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News / Politics

Katie Porter is optimistic about the future of her congressional seat — and her career

By Benjamin Oreskes, Los Angeles Times
Published: April 13, 2024, 6:02am

LOS ANGELES — Since Democratic Rep. Katie Porter launched her losing bid for Senate, an air of discontent has simmered quietly — and not so quietly — among fellow Democrats.

They had worked hard to flip her Orange County congressional seat from red to blue in 2018. Porter’s decision to run for Senate against fellow Democratic Reps. Adam Schiff and Barbara Lee meant the swing-district House seat would be vacant, setting up an expensive race for Democrats — and a potential flip for Republicans — as each side fights for control of Congress.

California has become a key battleground in the fight for the House, and Porter’s seat is one of a handful that will help determine which party wins control. But she dismissed fears that her absence from the ballot could make the seat easier for the GOP to pick up, saying in an interview that Democrats have a strong candidate for the 47th Congressional District in state Sen. Dave Min, who will face off against Republican former Assemblyman Scott Baugh in November.

“We have to be careful not to let that anxiety doom us to fail,” Porter told The Times. “I absolutely don’t see why Dave won’t win.”

Porter has become friendly with Min since running against him in 2018 in a race that was unusually nasty. She noted that they have since become friends and this year, he prevailed decisively in a Democratic primary against a well-funded opponent even while bearing the brunt of millions of dollars in attack ads.

Porter also said she remains open to the possibility of running for elected office again but is excited in the near term to return to teaching at UC Irvine’s law school, where she has been on leave since her election to Congress.

“To me, educating students who are going to go on to become lawyers and prosecutors and public defenders and judges and civil rights attorneys is also shaping public life,” she said.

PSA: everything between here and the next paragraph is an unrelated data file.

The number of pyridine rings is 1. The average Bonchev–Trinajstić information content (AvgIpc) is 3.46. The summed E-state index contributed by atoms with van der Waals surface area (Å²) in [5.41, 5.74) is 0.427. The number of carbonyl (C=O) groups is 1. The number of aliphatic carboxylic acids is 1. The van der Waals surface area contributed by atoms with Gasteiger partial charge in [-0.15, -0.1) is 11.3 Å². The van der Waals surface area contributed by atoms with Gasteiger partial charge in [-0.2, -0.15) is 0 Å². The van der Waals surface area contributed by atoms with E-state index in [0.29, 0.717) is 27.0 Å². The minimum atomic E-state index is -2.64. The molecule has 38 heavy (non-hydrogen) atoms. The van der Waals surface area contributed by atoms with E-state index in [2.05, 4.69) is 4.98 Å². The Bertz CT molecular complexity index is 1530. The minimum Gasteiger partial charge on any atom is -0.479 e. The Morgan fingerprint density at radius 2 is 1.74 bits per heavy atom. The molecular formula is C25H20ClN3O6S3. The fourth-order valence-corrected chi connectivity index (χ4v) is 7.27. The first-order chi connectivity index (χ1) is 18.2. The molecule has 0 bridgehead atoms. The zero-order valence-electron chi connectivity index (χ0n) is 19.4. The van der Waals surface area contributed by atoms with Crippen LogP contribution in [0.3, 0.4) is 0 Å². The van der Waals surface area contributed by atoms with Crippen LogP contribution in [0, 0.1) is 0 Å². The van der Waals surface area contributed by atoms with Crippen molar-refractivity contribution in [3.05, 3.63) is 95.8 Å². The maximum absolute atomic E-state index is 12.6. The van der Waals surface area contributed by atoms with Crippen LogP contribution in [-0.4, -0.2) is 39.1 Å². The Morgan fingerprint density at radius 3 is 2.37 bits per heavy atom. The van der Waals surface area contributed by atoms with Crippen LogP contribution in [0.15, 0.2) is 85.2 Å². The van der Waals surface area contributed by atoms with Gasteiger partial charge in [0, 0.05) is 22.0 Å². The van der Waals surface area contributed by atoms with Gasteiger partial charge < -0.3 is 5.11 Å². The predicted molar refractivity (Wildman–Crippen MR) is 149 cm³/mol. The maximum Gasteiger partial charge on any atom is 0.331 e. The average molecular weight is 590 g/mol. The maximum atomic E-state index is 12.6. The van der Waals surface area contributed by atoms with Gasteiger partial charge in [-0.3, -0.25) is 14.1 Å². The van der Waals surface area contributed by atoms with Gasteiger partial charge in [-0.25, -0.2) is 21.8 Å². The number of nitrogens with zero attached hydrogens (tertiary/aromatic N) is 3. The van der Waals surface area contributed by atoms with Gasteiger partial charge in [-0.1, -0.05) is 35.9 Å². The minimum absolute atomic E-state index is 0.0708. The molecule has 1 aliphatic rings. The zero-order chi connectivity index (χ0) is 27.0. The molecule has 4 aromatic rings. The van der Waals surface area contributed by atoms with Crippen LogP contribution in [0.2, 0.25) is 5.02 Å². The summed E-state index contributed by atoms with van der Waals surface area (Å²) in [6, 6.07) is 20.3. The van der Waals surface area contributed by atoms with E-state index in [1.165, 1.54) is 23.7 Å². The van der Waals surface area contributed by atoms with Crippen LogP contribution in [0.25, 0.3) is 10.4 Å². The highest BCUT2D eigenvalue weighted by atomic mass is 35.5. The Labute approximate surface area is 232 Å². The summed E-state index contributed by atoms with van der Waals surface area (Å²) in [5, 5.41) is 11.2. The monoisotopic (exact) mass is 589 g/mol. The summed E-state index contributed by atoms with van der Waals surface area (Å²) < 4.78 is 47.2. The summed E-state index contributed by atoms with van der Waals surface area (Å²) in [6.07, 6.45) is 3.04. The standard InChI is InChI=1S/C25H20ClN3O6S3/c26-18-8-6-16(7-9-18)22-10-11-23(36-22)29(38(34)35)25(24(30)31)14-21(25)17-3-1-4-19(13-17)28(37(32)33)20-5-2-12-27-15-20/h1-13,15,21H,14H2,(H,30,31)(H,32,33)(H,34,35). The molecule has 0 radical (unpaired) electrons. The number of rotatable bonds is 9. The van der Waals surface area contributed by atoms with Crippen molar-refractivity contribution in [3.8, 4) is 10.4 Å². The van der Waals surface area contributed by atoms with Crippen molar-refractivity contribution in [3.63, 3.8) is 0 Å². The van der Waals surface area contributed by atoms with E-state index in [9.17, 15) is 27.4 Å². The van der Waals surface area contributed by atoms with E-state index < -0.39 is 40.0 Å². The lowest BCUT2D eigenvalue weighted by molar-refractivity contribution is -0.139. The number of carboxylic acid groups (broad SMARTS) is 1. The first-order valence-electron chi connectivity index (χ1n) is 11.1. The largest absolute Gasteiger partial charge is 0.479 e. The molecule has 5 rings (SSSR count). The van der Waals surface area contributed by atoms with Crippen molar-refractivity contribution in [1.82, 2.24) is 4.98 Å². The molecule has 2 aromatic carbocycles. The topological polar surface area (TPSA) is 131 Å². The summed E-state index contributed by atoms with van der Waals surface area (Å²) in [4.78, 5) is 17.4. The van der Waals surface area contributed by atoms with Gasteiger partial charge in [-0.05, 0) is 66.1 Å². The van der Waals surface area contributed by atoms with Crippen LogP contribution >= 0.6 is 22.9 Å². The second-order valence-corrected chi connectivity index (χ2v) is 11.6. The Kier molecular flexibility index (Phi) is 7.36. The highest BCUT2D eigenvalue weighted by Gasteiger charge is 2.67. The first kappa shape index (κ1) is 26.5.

Jacob Rubashkin, deputy editor for Inside Elections, said it’s hard to envision Democrats winning the majority in the House if Min loses this fall. His Republican opponent Baugh lost by three percentage points to Porter in 2022 — in a race that saw her raise and spend close to $30 million. Min’s fundraising is unlikely to come close to hers, but he’s getting fundraising and organizing support from Congressional Democrats ‘ national campaign arm.

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Rubashkin also pointed out that outside groups supporting Min’s Democratic opponent in the primary ran nearly $5 million in ads attacking Min for a 2023 DUI in Sacramento, and he still won decisively last month.

“I think there’s going to be a lot more focus [from Republicans] on his legislative record in Sacramento than his criminal record in Sacramento this fall,” Rubashkin said.

Looking back on her primary run against Schiff, Lee and Republican Steve Garvey, Porter said she was handicapped by the outside money flowing into the primary in its final weeks attacking her along with a shifting “zeitgest” that left many Democrats unenthusiastic about voting. The low turnout from young people in particular made it a hard race for her to win, she said.

“It’s hard when you get outspent three to one, and that is ultimately how in the last month the race unfolded,” she said.

“Donald Trump is one of the biggest threats to our democracy. I think you could also say that voter disillusionment, voter disengagement — particularly among younger voters, voters of color — that is also a big threat to our democracy and we should be thinking about that going forward as well.”

Porter had previously said she regretted calling the California Senate primary rigged. Her point with that comment was that the money flowing from outside sources, some of which was hidden, made it hard for her to compete.

For now, Porter said she’s focused on her work on the House Oversight Committee, as well as on passing several pieces of legislation related to ethics and good government. One would require members of Congress to disclose their meetings to their constituents. She also highlighted a colleague’s bill to require more and earlier disclosure of campaign spending by super PACs.

When asked about running for governor or attorney general in 2026, Porter was noncommittal, saying that right now she wants to spend more time with her family, but that she would not “foreclose anything in the future.”

Since the primary ended, she’s already followed through on a promise to her daughter Betsy: that if Porter lost the race for Senate, the family could get a cat.

Naming the new pet, though, has been a big “controversy,” she said. “We’re currently deciding between Mocha, Karma and Dino.”